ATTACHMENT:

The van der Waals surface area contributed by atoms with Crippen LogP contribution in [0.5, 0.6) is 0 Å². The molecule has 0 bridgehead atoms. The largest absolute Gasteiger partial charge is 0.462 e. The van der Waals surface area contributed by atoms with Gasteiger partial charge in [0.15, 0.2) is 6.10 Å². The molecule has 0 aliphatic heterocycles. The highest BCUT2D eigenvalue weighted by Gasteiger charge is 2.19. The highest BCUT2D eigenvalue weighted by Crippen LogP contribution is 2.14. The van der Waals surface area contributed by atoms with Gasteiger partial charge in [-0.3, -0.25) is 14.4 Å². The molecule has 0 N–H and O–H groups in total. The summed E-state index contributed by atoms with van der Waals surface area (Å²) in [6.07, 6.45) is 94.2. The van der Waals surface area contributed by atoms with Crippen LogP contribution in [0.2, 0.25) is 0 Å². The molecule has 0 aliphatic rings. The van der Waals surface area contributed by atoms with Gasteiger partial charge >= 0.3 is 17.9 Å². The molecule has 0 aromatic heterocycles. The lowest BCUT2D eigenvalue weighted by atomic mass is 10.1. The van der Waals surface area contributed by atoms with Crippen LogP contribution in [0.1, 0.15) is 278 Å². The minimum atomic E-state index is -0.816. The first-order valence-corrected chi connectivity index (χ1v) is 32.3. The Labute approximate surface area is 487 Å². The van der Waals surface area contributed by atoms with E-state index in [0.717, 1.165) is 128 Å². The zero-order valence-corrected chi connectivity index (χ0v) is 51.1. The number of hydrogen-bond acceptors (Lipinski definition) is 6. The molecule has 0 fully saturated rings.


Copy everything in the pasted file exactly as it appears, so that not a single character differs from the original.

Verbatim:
The van der Waals surface area contributed by atoms with Crippen LogP contribution in [0.5, 0.6) is 0 Å². The molecule has 0 bridgehead atoms. The largest absolute Gasteiger partial charge is 0.462 e. The van der Waals surface area contributed by atoms with Gasteiger partial charge in [0.15, 0.2) is 6.10 Å². The molecule has 0 aliphatic heterocycles. The highest BCUT2D eigenvalue weighted by Gasteiger charge is 2.19. The highest BCUT2D eigenvalue weighted by Crippen LogP contribution is 2.14. The van der Waals surface area contributed by atoms with Gasteiger partial charge in [-0.3, -0.25) is 14.4 Å². The molecule has 0 N–H and O–H groups in total. The summed E-state index contributed by atoms with van der Waals surface area (Å²) in [6.07, 6.45) is 94.2. The van der Waals surface area contributed by atoms with Crippen LogP contribution in [0.2, 0.25) is 0 Å². The molecule has 0 aliphatic rings. The van der Waals surface area contributed by atoms with Gasteiger partial charge >= 0.3 is 17.9 Å². The molecule has 0 aromatic heterocycles. The lowest BCUT2D eigenvalue weighted by atomic mass is 10.1. The van der Waals surface area contributed by atoms with Crippen LogP contribution in [0.1, 0.15) is 278 Å². The minimum atomic E-state index is -0.816. The first-order valence-corrected chi connectivity index (χ1v) is 32.3. The Labute approximate surface area is 487 Å². The van der Waals surface area contributed by atoms with E-state index in [0.717, 1.165) is 128 Å². The zero-order valence-corrected chi connectivity index (χ0v) is 51.1. The number of hydrogen-bond acceptors (Lipinski definition) is 6. The molecule has 0 fully saturated rings.